And breathe. It’s over for another year. Here are the highs and lows of the final round from Q School…
Classy Gregory has a year to remember
Scott Gregory is only 24 but has already played in four majors thanks to his British Amateur success at Porthcawl in 2016. The last time he played in one of the big four, courtesy this time of coming through qualifying at Walton Heath, he shot 92 at this year’s US Open Shinnecock Hills.
He got the usual pelters on social media but took it all, answered all the questions and explained what went wrong.
“I just couldn’t get driver in the fairway and it spiralled out of control,” he said in June.
— Scott Gregory ⛳ (@ScottGregory5) June 14, 2018
Five months on he now has a European Tour card after coming through all three stages of Q School, one of seven players to do the same. The others to play all 252 holes were amateur Kristoffer Reitan, Kurt Kitayama, Ivan Cantero Gutierrez, Guido Migliozzi, Daniel Gavins and Per Langfors.
Despite a worrying double-bogey at the 2nd Gregory got it to 19-under to make it by three.
“It takes a lot out of you so I’m just over the moon. It makes up for a few of the things that I went through this year. I’d only been playing for a month after coming back from injury when I went to First Stage.
“It’s been a tough year with injury and I didn’t have my best day at the US Open. I probably came under some unfair criticism so to do this not only proves it to myself but it proves it to them. It keeps a lot of people quiet.
“Being out there today was probably the most pressure I’ve felt under ever. You’ve got no idea where you’re going to be after any mistake. I’ll give my dad a call now, I’m going to cry now.. and then my girlfriend.”
Good on him.
Canizares top of the shop
Nobody really remembers who wins Q School but Alejandro Canizares deserves a mention after shooting a best-of-the day 64 to edge out Zander Lombard on the same mark courtesy of the better last-round effort.
The Spaniard, who had to visit Second Stage at Las Colinas, could even afford a fourth-round 74 in there but then played his last 27 holes in 12-under.
Last year the son of Jose-Maria finished last of those to make the cut and had a horrible season making just €7,050 in five months from April. For this effort he will pocket €16,000.
“It’s been a weird two years coming over here and I couldn’t be happier. My future wife is pregnant and I’m going to be a father soon. There’s many good things happening at the moment.”
Penalty scare for Scot
Another European Tour stalwart Marc Warren also progressed despite a late scare at the par-3 17th at Lumine.
“I really underestimated how tough it is. You have no idea what you need to do and you have try and keep moving forward while trying not to make mistakes at the same time. It’s not a pleasant way to play golf but obviously there is a reward at the end of it.”
The blip came when his tee shot finished left of the green with an awkward stance by a greenside bunker.
“I had to take a kind of awkward stance and try and hit it left of where I was aiming to get it toward the flag.”
Then his foot gave way as he began to attempt his recovery.
“I tried to stop my club from hitting the ball so I pulled out of the shot but the club kind of went above the ball. It was unclear whether or not that counted as a penalty shot, even though the intent was to stop,” he said.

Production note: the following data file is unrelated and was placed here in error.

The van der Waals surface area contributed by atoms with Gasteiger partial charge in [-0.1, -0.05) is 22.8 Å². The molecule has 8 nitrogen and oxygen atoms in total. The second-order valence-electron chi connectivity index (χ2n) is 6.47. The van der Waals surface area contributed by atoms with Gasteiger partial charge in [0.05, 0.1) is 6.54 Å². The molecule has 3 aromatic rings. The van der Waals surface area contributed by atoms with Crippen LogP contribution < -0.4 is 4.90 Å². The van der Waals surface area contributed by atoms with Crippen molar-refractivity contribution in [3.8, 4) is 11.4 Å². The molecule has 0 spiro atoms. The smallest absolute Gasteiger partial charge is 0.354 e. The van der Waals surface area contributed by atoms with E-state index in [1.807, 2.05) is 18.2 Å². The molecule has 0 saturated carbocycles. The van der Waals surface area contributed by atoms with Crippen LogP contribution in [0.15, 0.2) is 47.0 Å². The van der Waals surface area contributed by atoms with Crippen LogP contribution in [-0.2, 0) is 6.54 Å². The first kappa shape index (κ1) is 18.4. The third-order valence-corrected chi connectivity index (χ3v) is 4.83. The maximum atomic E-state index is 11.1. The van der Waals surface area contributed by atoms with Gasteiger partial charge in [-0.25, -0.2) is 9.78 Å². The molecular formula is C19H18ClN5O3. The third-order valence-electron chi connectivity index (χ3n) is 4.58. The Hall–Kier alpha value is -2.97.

“It was a foot higher than the ball so it was pretty clear what the intent was but, in my head, I was telling myself I’d made double-bogey on 17 to try to stay as aggressive down the last to try and make four.”
He did make a birdie, there was no penalty shot and the Scot, at 37 the oldest player to graduate, is back on the European Tour.
“I learned a lot about myself this week, particularly in terms of being patient. I wouldn’t say I’ve been great at that in the past.”
It ain’t over until – and so on
As for some late dramas former Walker Cup player Gavin Moynihan had to hole a nasty putt for par after a couple of late wobbles.
The Dubliner got a mud ball on 15, bogeyed 17 which then meant he needed a par at the last to get his card.
“My chip plugged in the fringe and didn’t release down and then my first putt wasn’t very good. I had a four-footer and it was the most nervous I’ve ever felt in my life. It was the best ball-striking week I’ve ever had, I just didn’t putt well all week.”
Hillsborough’s Joe Dean looked to have done enough after a brilliant 16 holes but was left to rue a bogey at the 8th, his 17th, to miss out by one and the chance to cap off a great year.
New Zealand’s Josh Geary ‘just’ needed a par at the par-5 18th to squeeze in, a hole he had birdied on two of the three times he’d played it this week, but then suffered a horrible six.
Norwegian amateur Reitan was going along very comfortably but then doubled 12 and bogeyed the next three to go outside the 16-under mark. But a birdie at 16 squeezed him back in and he will now turn pro.
Spain’s David Borda had a remarkable week. He was 16 under after two rounds, he then had to birdie the 108th hole after a bogey on 17 to get back to the same mark and qualify on the number.
And, to finish on a high, this character Hugo Leon from Chile made his first birdie of the day at the last to get the job done again on the mark.
I spent small periods of this week worrying that Hugo Leon wasn’t ever going to begin his swing. The Chilean wonder birdied the last to get his European Tour card. Good on him.. pic.twitter.com/fpott61rTS
— Mark Townsend (@MarkTownsendNCG) November 15, 2018